Earlier this week, SABMiller and AB InBev agreed to the largest beer merger of the decade and one of the largest deals in history.
AB InBev will acquire SABMiller in a deal that values the company at around $US110 billion, and the combined company will control a third of the world’s beer supply, bringing together iconic brands such as Stella Artois, Corona, Budweiser, Grolsch, and Pilsner Urquell.
In a segment on WNYC’s “Money Talking” this morning, host Charlie Herman asked if this merger would eventually matter to you, the beer consumer.
And the short answer is yes.
The beer industry works on what is called a “three-tier” distribution system.
There are brewers — like AB InBev and SABMiller — independent distributors, and retailers.
As the industry’s brewers consolidate, distributors could, in theory, see their ability to leverage available shelf space at the retail level against a brewers’ prices decline.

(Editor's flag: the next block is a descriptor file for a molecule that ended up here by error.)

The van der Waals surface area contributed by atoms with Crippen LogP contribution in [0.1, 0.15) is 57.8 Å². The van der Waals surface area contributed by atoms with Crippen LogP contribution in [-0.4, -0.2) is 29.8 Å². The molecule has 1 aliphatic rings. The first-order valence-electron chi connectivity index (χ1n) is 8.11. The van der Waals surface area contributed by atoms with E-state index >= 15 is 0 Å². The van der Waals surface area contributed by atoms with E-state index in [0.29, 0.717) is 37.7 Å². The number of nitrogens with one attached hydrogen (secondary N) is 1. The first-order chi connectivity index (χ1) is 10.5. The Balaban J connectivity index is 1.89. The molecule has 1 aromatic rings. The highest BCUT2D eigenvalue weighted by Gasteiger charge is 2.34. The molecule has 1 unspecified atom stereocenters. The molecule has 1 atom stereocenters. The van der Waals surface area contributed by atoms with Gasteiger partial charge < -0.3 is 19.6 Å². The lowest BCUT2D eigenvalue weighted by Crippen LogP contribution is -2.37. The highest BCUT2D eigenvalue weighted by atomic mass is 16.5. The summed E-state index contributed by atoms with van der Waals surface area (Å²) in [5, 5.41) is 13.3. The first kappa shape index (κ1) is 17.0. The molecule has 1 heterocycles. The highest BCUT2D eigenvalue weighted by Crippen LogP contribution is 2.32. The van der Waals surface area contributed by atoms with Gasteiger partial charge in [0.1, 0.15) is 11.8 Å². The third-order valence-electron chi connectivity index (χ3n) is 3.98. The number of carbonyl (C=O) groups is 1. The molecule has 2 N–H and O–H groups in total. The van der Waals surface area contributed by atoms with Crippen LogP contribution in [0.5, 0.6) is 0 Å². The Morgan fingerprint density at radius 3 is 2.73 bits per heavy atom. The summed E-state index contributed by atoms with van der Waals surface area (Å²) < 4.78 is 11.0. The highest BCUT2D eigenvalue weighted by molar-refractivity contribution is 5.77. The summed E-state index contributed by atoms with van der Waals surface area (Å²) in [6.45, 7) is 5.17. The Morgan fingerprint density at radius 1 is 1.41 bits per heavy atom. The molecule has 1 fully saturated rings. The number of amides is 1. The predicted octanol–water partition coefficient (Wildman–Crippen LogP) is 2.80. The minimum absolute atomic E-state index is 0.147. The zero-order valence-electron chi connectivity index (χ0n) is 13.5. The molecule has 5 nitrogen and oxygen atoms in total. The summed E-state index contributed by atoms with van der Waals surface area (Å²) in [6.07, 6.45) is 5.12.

Now, of course, this isn’t something that hasn’t occurred to either the brewers or regulators, and SABMiller announced that it will spin out its Miller brand as part of the tie-up with AB InBev. And the merger could still fall apart.
But while large corporate mergers often seem to happen outside the realm of anything that matters on the consumer level, the creation of even bigger “Big Beer” is something you might notice.
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